This is a guest post by Sarah G. Grant, of the University of California, Riverside. If you are interested in writing guest articles for the Table, feel free to contact me.
I’ve lived in the “Inland Empire” for nearly eight years. I live in Riverside to be precise. It’s not exactly a hotbed of intrigue but like anywhere, we find our people, we find good beer, and tacos. And we find coffee. After years of driving north-east on three different freeways to Redlands, Augie’s Coffee Roasters has opened a new location in downtown Riverside on the corner of Twelfth and Main (4205 Main Street). I was able to sit down with general manager Robb Pearson to chat about the new space and prospects for specialty coffee in Riverside.
(Disclaimer: I’ve known the folks at Augie’s for years and I firmly believe that they roast some of the best coffee around.)
Riverside has long been without a specialty roaster, forcing coffee seeking residents to drive to Augie’s in Redlands, Klatch, or make the requisite weekend LA excursion. Nothing wrong with that…but opening a cafe in Riverside seemed like a logical next step for owners Austin and Andy Amento. Augie’s already has a strong Riverside based following on various social media networks and, well, Riverside suffers from a dearth of specialty coffee.
The new space is in a predominantly nine-to-five part of town, next to the county courthouse and a few bail bond agencies. but not too far from the California Museum of Photography and next door to The Salted Pig—easily Riverside’s best spot for craft coffee. Locals can finally spend the afternoon working at a cafe, with a slow, evening transition to after-work libations. That said, the new cafe is a great spot for cups-to-go with ample parking on all surrounding block corners and plenty of foot traffic. I know a lot of folks in Riverside who are aching to eat and drink locally and foster a sense of community vis-a-vis local businesses. This could be the place.
Yes, the new location poses a few challenges but also new opportunities. When asked about the latter, Robb explained that many potential customers have “never seen latte art or slow brew, or thought about coffee in terms of fruit…we want people to feel good about a $2.95 cappuccino.” The new location is an opportunity to share inherently good coffee with the community but not at the expense of customer tastes. If someone wants a sweet drink, Augie’s can make a killer mocha or a vanilla latte (with their house made syrup). Without judgement. And I’ll get back to that in a moment. There are generally two Hario V-60 pour over offerings, an espresso menu, and the occasional seasonal offering that utilizes local ingredients when possible.
There’s still one major question to consider: how do you convey third wave coffee and the Augie’s experience to Riverside? The new cafe isn’t simply another Augie’s located in a new town. It’s a different space — open and airy, and malleable. Literally. The build out is 100% flexible and able to work with the neighborhood as necessary. The space affords the possibility of educational opportunities — perhaps public cuppings and a much needed creative arts space are in the near future. I can imagine an amazing, collaborative latte art throwdowns here. Whereas the Redlands location is cozy and warm, the Riverside space is open and airy, even a touch industrial, with plenty of natural light and somehow twenty-six seats, though it only appears to hold a dozen or so. Redlands has its regulars but with the new location just down the street from Riverside Community College and across town from University of California, Riverside, I see a massive potential for the new location in a loyal student clientele in addition to young professionals who work in the neighborhood.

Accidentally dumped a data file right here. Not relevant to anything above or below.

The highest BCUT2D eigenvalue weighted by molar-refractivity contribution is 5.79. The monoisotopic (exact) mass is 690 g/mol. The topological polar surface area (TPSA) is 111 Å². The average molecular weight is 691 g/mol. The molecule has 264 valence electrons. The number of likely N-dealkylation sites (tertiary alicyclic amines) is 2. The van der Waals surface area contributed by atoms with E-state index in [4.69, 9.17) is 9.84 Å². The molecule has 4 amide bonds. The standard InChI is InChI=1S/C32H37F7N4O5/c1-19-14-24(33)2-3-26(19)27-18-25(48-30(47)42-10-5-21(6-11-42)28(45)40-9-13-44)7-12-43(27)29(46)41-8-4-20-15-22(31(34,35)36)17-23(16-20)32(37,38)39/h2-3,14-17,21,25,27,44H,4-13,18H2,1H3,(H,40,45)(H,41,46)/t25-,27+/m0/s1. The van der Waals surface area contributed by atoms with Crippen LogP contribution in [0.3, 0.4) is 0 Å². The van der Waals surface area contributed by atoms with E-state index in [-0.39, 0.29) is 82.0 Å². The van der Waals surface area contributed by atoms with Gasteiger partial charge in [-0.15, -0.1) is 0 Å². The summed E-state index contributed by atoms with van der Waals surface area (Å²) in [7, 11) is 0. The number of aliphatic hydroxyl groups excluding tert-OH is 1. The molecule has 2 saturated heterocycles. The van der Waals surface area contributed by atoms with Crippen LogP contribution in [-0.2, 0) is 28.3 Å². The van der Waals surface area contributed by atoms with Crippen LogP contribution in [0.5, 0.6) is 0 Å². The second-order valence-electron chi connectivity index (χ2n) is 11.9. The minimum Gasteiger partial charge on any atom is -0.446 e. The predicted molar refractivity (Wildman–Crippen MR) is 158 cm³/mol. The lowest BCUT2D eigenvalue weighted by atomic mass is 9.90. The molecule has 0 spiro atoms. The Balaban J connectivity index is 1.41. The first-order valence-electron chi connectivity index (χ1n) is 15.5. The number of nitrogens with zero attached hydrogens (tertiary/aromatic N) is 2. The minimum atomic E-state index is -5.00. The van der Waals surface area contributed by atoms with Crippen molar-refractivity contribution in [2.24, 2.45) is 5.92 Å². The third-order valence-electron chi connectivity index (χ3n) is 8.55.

Robb explained that there’s a learning curve, a “process of education,” involved in this kind of venture but it’s clear that Augie’s seeks to maintain the approach to specialty coffee that I’ve come to love over the years. Back to my comment: without judgement. As a consumer invested in the specialty coffee industry (for the love of coffee as it were) but as a researcher studying industrial grade coffee and the macro-system (some 63% of consumers in the U.S) I can’t help but wonder how the two worlds will find balance. How does a small, local specialty roaster reach a wider customer base without compromising their own values and love of coffee? It should be a simple task but there are a handful of specialty cafes out there that unwittingly or not, seem to subjugate coffee drinkers.
Augie’s does a great job of avoiding this while still exposing customers to a Kenya Gaturiri on pour over or a latte that ideally, tastes better than any latte they’ve ever had. The Kenya Gaturiri is brilliant, by the way. I think Augie’s has the recipe down right. That is, delicious (and affordable) coffee and a receptive tolerance of coffee consuming customers with diverse tastes. Where else can you get a daily $2 cup of rotating single origin coffees? Or a nitrogenated cold brew for $2.50? There’s something very powerful in an affordable cup of amazing coffee and I wish them luck in their new venture.
About the Author
Sarah G. Grant is a cultural anthropologist at the University of California, Riverside, who focuses her research on the industrial coffee industry in Vietnam and transnational links between Southeast Asia and the coffee consuming world.
As an avid consumer and advocate of direct trade specialty coffee, she seeks to bridge the knowledge gap between the seemingly distinct industrial and specialty coffee worlds through scholarly inquiry, teaching, and public lectures.